How and When To Plant Allium Bulbs
Allium Bulbs, also known as Ornamental Onions, are stunning plants that add a charming look to your garden during bloom season. They are among the most long-lasting flowers and are distinctive due to their globe-shaped blooms with tons of tiny flowers.
They come in variations of colors, sizes, and forms, and many people plant them in their gardens. If you’ve been considering planting Alliums but were unsure how to do it, we’re here to help.
Check out the rest of the article to learn more about how and when to plant Allium bulbs.
Is Growing Alliums Difficult?
Although Alliums might seem challenging to grow, it’s quite the opposite. They’re low maintenance so they make a perfect option for beginner gardeners and everyone who doesn’t have a lot of time to take care of their plants.
In fact, the whole planting and growing process are pretty straightforward. If you follow all the guidelines below, you’ll have stunning Alliums in no time.
How To Choose The Right Allium Variety?
When choosing an Allium variety for your garden, you should consider the flower color, size, and height of the plant. You should look for Alliums that will fit into your garden space and help you create a cohesive, colorful environment.
Flower Color and Size
Allium comes in various colors such as purple, pink, yellow, white, and blue, and different varieties have different-sized heads. Typically, they can range from just 1 inch to over 8 inches in diameter. Some of the largest Allium varieties are the “Globemaster” and “Purple Rain”. Also, not all Allium species have the same amount of flowers, so keep that in mind before planting.
Alliums can be pretty large and reach over 3 feet, depending on their variety. Smaller varieties can be only 5 inches high, so height is something you should consider before planting Allium bulbs. You can even mix smaller and larger types to achieve a better look in your garden.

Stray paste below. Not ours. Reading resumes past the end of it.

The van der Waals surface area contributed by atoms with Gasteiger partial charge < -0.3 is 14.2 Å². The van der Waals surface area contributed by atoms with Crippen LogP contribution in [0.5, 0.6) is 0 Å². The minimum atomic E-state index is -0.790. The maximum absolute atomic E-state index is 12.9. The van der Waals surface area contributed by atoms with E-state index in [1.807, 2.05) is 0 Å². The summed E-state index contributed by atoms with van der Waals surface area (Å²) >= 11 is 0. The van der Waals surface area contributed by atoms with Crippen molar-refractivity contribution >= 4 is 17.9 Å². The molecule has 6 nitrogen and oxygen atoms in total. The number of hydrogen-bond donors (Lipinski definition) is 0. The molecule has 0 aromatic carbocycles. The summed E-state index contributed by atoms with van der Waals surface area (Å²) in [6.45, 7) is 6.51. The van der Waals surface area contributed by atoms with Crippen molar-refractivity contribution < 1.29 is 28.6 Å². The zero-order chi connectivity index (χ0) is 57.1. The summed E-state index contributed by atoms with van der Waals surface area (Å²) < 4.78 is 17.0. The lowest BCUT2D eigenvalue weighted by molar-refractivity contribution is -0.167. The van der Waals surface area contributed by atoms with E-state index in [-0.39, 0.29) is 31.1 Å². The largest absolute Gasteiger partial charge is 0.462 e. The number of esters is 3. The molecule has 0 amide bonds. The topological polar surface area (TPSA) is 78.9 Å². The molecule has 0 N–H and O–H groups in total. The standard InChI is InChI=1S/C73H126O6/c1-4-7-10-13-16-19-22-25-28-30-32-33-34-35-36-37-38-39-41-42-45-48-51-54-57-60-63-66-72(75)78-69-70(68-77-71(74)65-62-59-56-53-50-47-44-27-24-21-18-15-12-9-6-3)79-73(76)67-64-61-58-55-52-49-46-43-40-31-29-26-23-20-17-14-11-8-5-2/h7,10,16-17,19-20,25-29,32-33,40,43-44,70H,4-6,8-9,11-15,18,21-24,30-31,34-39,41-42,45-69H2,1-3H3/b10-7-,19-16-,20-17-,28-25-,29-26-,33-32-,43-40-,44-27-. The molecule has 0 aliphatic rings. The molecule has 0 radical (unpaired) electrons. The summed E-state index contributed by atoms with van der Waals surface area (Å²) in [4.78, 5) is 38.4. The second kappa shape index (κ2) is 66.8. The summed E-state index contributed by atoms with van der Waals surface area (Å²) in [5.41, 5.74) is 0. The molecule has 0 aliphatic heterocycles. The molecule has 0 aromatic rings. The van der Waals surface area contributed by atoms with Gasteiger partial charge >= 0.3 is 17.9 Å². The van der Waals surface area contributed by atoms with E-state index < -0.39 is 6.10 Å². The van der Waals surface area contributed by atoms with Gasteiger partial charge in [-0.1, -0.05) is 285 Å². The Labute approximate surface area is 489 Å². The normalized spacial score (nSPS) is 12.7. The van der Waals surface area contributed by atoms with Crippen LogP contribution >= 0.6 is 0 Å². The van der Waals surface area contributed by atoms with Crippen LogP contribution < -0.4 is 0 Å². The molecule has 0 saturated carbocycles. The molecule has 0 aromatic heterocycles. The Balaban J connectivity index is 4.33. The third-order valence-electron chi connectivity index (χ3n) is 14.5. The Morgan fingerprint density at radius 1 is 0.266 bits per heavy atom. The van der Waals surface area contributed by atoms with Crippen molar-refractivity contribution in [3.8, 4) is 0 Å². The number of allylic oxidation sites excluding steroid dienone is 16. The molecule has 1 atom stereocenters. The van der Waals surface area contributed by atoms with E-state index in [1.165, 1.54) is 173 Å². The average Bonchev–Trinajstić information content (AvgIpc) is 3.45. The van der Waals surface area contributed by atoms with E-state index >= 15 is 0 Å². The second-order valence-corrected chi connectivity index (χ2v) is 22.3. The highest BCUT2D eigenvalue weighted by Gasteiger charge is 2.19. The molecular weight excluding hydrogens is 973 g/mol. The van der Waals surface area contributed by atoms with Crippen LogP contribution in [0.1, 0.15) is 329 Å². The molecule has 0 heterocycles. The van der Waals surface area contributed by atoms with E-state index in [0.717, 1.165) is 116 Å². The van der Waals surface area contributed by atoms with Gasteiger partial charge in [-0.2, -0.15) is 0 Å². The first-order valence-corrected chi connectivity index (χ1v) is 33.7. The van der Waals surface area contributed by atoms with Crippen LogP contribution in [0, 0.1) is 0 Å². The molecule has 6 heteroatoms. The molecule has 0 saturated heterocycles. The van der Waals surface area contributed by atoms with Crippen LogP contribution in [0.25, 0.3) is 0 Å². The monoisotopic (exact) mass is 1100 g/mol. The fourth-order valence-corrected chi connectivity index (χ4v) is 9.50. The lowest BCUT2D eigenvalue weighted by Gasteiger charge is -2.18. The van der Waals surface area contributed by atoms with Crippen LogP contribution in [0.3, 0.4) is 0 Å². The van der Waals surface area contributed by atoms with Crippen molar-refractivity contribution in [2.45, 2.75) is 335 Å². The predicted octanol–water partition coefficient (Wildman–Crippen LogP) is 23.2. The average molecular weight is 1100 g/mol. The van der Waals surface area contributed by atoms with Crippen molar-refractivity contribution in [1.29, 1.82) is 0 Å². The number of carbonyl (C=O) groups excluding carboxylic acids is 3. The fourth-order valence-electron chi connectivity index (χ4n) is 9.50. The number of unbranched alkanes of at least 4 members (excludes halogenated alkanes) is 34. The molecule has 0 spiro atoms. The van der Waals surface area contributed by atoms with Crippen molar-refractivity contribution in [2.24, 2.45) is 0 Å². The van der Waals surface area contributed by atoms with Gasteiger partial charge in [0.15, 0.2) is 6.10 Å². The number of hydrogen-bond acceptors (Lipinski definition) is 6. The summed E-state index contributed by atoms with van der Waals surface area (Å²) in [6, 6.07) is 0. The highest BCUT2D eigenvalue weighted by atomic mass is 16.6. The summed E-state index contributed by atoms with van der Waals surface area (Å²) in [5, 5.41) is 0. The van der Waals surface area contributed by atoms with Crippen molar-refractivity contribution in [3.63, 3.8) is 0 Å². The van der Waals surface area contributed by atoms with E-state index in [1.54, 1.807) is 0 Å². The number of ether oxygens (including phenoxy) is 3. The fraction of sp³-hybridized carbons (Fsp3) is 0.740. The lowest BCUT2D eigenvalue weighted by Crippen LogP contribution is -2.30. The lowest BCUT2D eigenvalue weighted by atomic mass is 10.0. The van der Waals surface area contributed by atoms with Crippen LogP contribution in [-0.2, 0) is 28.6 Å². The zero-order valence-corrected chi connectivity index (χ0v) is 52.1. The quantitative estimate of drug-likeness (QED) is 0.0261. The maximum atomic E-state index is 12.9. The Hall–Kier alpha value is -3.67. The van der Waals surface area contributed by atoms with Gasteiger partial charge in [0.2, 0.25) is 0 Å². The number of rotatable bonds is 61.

Planting Allium Bulbs
When it comes to planting Alliums, it’s best to plant them in early or mid-fall. Typically, you should plant them about 2 weeks before the ground freezes to allow them to form roots and bloom in late spring or late summer. We suggest planting Alliums between September and November to achieve the best results.
When planting Allium Bulbs, make a hole in the ground that’s about 4 times the bulb’s diameter. You should place small growing Alliums 3 to 4 inches apart, while taller specimens need at least 8 inches between them. Also, follow all the Allium plant requirements we mention below.
Allium Plant Requirements
- Light: When it comes to light, Alliums prefer full sun, so you should plant them in a sunny spot where they can easily thrive. If you don’t have a location with much sun coverage, partially sunny areas will also work, but avoid shady areas as the plant won’t grow.
- Soil: Alliums don’t have special soil requirements, although it must be well-drained. Since they don’t require too much water, they could simply rot if the area is saturated. Also, try to avoid soil with too many nutrients as it could “burn” the plant.
- Water: Alliums typically prefer dry conditions, so there’s no need for too much watering. Since they are drought-tolerant, it’s enough to allow rain to water them, which will make your gardening job much more manageable. However, if there’s too much drought, which commonly happens between April and May, you can stick with occasional waterings so that they don’t dry out completely.
- Fertilization: If your soil is poor, you should fertilize the area to promote the growth of your Alliums. Putting compost or a store-bought fertilizer will boost their production and help them grow healthily for many years to come.
Additional Care Tips and Tricks for Alliums
There are some other things that you should also know when planting Alliums. These plants require occasional deadheading and dividing.
- Deadheading: People praise Alliums for their bulb heads, but they will require deadheading to ensure that plants won’t reseed in the garden. Of course, that’s not a big deal if you want more Alliums, but they can easily take over the entire available garden space.
- Dividing: Alliums can clump up over the years and become clogged, so you might need to thin them out. Once they’re done flowering, divide them and replant them on another spot.
- Related Read: 16 Types Of Ornamental Grasses (With Pictures)
By following our simple guide, you can have a stunning Allium garden in no time. All you need is determination and some minimal effort to grow this lovely flower. If you need a reminder on how to grow Alliums, or you’d like some helpful tips on how to grow it, re-read the article and make your garden colorful and vivid!
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